Serena Williams powered her way to the most one-sided women's Olympic final ever as she admits her health issues were the spur for success at London 2012.
Olympics: ‘Disastrous’ health issues drove Serena Williams to success
The 30 year old smashed her way to gold in a 6-0 6-1 victory over Maria Sharapova at Wimbledon.
Before yesterday, the most one-sided final had been in 1920 when Suzanne Lenglen beat Dorothy Homan 6-3 6-0.
Williams is the first person to win the golden slam in both singles and doubles and the first person to do it in singles since Steffi Graf won all five titles in 1988. She lost just 17 games in the entire tournament.
The Wimbledon champion said: "I've really been training hard and the injuries have been disastrous for me.
"I feel like I could have had more slams, but I was fortunate enough to survive what I went through and it made me a better person and maybe a better player.
"Who knows if I would have had this desire to do well and to play otherwise?
"I wanted it more and I think the health struggles made me want it more."
The 14-times Grand Slam winner is now on a 17-match winning streak and finished the match with two aces, asserting her utter dominance.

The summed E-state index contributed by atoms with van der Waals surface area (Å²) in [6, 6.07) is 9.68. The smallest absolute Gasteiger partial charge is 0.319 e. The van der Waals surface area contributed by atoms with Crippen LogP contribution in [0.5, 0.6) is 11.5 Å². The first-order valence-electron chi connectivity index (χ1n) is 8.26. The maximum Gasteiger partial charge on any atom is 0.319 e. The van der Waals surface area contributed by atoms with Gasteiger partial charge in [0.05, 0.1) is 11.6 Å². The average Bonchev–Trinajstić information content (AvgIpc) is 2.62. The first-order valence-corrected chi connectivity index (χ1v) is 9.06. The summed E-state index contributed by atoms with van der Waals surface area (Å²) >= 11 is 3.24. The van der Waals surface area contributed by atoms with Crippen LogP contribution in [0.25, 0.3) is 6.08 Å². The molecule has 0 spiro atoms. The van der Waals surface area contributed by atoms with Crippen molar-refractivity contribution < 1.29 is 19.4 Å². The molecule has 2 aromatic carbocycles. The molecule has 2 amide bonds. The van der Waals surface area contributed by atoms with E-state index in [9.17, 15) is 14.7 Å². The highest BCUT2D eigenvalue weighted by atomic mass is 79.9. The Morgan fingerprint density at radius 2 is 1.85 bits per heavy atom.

Her victory matched her 6-1 6-0 win over another Russian, Vera Zvonareva, in the third round.
She jumped up and down and danced with delight as she clinched the Olympic title.
Williams has lost just five games in the three Olympic finals she has won: 2000 Sydney doubles, 2008 Beijing doubles and 2012 London singles.
She said: "Being Olympic gold champion, Golden Slam singles and doubles, that's pretty awesome. I would have been happy whether I'd got silver or gold because it's such a great achievement to get on that medal stand.
"But obviously I've won a gold. It's a big moment. I've always wanted to win a gold.
"I was really focused today and when you're playing a great player like Maria you've got to come ready to play. She had a chance of winning a golden slam and I did too.
"I don't know if it was domination it was just me being really focused and I think the grass suits me, it just all came together.
"I've done something no one else has done so I'm really excited about it."
Sharapova, 25, was competing in her first Olympic Games and received enthusiastic support from the Wimbledon crowd despite being on the receiving end of the one-sided encounter.
After the match, the Russian said: "I am so proud of my accomplishment here. It's magnificent to be at the Olympic Games for the first time and leave with a silver medal.
"It was such a great experience, certainly a tough tournament, and I can't wait for the four years to come around to get another chance."
During the medal ceremony the US flag came loose in the wind, but it did not fluster Williams, who said: "Obviously it wasn't intentional, it was just really windy. Hey, it's life."
If she and her sister Venus win the doubles final today they will both have four gold medals, which no-one else has achieved before.